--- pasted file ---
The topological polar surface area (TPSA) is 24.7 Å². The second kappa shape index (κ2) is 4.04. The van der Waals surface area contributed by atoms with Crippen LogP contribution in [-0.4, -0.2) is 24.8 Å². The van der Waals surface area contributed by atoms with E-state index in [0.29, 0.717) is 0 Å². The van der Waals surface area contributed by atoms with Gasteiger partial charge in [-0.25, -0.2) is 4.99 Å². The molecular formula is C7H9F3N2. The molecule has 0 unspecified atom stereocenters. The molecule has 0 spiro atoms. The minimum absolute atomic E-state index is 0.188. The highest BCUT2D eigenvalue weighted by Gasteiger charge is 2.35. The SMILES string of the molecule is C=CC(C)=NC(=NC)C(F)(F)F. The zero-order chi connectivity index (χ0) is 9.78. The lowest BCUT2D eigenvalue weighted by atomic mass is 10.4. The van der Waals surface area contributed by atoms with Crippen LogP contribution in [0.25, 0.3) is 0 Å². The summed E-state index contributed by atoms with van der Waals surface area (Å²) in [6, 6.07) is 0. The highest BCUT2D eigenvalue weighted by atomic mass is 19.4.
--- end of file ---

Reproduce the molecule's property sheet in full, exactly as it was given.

The topological polar surface area (TPSA) is 24.7 Å². The second kappa shape index (κ2) is 4.04. The van der Waals surface area contributed by atoms with Crippen LogP contribution in [-0.4, -0.2) is 24.8 Å². The van der Waals surface area contributed by atoms with E-state index in [0.29, 0.717) is 0 Å². The van der Waals surface area contributed by atoms with Gasteiger partial charge in [-0.25, -0.2) is 4.99 Å². The molecular formula is C7H9F3N2. The molecule has 0 unspecified atom stereocenters. The molecule has 0 spiro atoms. The minimum absolute atomic E-state index is 0.188. The highest BCUT2D eigenvalue weighted by Gasteiger charge is 2.35. The SMILES string of the molecule is C=CC(C)=NC(=NC)C(F)(F)F. The zero-order chi connectivity index (χ0) is 9.78. The lowest BCUT2D eigenvalue weighted by atomic mass is 10.4. The van der Waals surface area contributed by atoms with Crippen LogP contribution in [0.25, 0.3) is 0 Å². The summed E-state index contributed by atoms with van der Waals surface area (Å²) in [6, 6.07) is 0. The highest BCUT2D eigenvalue weighted by atomic mass is 19.4.